Dr. Charles Forney
Dr. Charles Forney
Research Scientist – Postharvest Physiology
Kentville Research and Development Centre
Why did you become a scientist?
At first, I was interested in studying trees, and I started my undergraduate studies in forestry. But in my spare time, I loved gardening. So when I had the chance to work with fruits from both trees and plants, studying horticultural physiology seemed like a natural fit for me.
Meet Dr. Charles Forney
What do you like the most about your job?
I like the variety of work each day: planning research, meeting with growers, analyzing data, making presentations, evaluating fruit, and more.
What is the coolest fact about your field of science?
Fresh fruits and vegetables are living and, therefore, are complex and dynamic. It is fascinating to unravel how they react to being handled once they are harvested, and how their best qualities can be improved during production, harvesting, and marketing.
What was the biggest challenge you have ever encountered in your career?
Writing scientific papers is always a challenge. No piece of research is ever perfect, and I tend to be a self critic and always find faults and limitations.
If your field of science was a “Top 20” song, what would it be called?
A few existing titles that come to mind are "Blueberry Hill" by Fats Domino, and "Strawberry Fields Forever" by the Beatles.
What is the funniest thing that has happened to you at work?
Being an elf at a Christmas party and having my face covered in whipped cream.
Fall is a beautiful time of year to wander grocery stores aisles, filled with the smell of freshly picked apples from Canadian orchards.
Smelling apples is part of the job for Dr. Charles Forney and his team as they sniff out Canada's next best-selling apple.
"Whether food is desirable or not usually depends on our senses—mainly, the flavours, aromas, appearance, and textures of the foods we buy", explains Dr. Forney. This is especially true when people choose fresh fruits and vegetables.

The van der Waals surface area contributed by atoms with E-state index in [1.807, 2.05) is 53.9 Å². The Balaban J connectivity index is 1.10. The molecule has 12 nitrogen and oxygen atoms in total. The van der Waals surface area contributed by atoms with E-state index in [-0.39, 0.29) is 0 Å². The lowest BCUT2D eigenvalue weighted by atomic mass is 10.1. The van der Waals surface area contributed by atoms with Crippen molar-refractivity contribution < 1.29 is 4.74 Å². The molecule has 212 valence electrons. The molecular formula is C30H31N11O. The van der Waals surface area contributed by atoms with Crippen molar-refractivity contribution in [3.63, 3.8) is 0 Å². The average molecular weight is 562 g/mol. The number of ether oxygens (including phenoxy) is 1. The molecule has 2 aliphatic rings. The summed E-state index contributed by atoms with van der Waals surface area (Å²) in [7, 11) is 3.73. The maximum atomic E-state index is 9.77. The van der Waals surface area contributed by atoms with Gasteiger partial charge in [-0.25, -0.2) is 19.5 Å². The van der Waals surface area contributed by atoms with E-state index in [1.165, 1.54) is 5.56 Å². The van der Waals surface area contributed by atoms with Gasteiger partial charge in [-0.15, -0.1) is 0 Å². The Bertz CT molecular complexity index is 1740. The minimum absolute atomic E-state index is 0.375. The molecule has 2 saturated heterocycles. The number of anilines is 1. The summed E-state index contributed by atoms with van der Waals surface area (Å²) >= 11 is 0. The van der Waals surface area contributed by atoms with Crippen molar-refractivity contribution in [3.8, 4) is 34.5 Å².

The aromas in apples are as complex as those in wine. In studying two popular apple varieties from Canada and the United States, Dr. Forney and his team found odours ranging from sweet, fruity, spicy and floral to burnt toast, onion, garlic and even skunk.
Dr. Forney, a postharvest physiologist at Agriculture and Agri-Food Canada's Kentville Research and Development Centre in Nova Scotia, explains that "our team is exploring whether breeding can be used to get rid of undesirable odours and enhance desirable aroma in apples. It's one thing to identify aromas but it's another to identify the genes behind them."
Monitoring gases apples release as they ripen may also help predict how long the fruit will store. Dr. Forney and his team recently found a relationship between volatile chemicals released from Ambrosia apples and the likelihood of them developing "soft scald", an undesirable browning condition.
"The apples release compounds that indicate the fruit will breakdown in storage. We often try to control this by adjusting the temperature at which we store apples, but if we can determine what genes are actually controlling the breakdown and breed them out then we are really off to the races. Apples will be able to last longer in storage and on our shelves."
Less food waste and tastier apples —an environmentally friendly solution all based on a good nose.
So the next time you're in the produce aisle, pick up a Canadian apple and breathe in the work of a team of passionate scientists who love all things apple!
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